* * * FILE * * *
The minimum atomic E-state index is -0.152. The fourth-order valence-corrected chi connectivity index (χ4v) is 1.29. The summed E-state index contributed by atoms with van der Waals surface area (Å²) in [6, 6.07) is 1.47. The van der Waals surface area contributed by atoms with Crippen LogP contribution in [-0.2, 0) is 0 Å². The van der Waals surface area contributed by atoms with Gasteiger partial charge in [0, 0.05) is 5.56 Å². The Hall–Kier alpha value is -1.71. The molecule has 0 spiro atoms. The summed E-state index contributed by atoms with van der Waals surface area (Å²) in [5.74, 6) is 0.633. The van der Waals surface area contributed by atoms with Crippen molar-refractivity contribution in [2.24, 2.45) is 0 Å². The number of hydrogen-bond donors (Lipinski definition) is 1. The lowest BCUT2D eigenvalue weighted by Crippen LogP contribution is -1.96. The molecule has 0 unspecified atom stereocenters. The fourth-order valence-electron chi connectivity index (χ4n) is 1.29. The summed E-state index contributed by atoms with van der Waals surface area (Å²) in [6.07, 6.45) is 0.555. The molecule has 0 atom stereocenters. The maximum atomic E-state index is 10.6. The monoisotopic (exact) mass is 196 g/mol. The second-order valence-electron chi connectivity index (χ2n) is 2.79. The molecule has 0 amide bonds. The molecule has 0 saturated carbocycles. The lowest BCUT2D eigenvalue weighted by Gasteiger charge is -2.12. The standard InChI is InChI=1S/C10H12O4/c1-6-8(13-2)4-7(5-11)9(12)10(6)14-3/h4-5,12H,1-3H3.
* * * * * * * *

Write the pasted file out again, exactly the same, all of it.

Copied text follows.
The minimum atomic E-state index is -0.152. The fourth-order valence-corrected chi connectivity index (χ4v) is 1.29. The summed E-state index contributed by atoms with van der Waals surface area (Å²) in [6, 6.07) is 1.47. The van der Waals surface area contributed by atoms with Crippen LogP contribution in [-0.2, 0) is 0 Å². The van der Waals surface area contributed by atoms with Gasteiger partial charge in [0, 0.05) is 5.56 Å². The Hall–Kier alpha value is -1.71. The molecule has 0 spiro atoms. The summed E-state index contributed by atoms with van der Waals surface area (Å²) in [5.74, 6) is 0.633. The van der Waals surface area contributed by atoms with Crippen molar-refractivity contribution in [2.24, 2.45) is 0 Å². The number of hydrogen-bond donors (Lipinski definition) is 1. The lowest BCUT2D eigenvalue weighted by Crippen LogP contribution is -1.96. The molecule has 0 unspecified atom stereocenters. The fourth-order valence-electron chi connectivity index (χ4n) is 1.29. The summed E-state index contributed by atoms with van der Waals surface area (Å²) in [6.07, 6.45) is 0.555. The molecule has 0 atom stereocenters. The maximum atomic E-state index is 10.6. The monoisotopic (exact) mass is 196 g/mol. The second-order valence-electron chi connectivity index (χ2n) is 2.79. The molecule has 0 amide bonds. The molecule has 0 saturated carbocycles. The lowest BCUT2D eigenvalue weighted by Gasteiger charge is -2.12. The standard InChI is InChI=1S/C10H12O4/c1-6-8(13-2)4-7(5-11)9(12)10(6)14-3/h4-5,12H,1-3H3.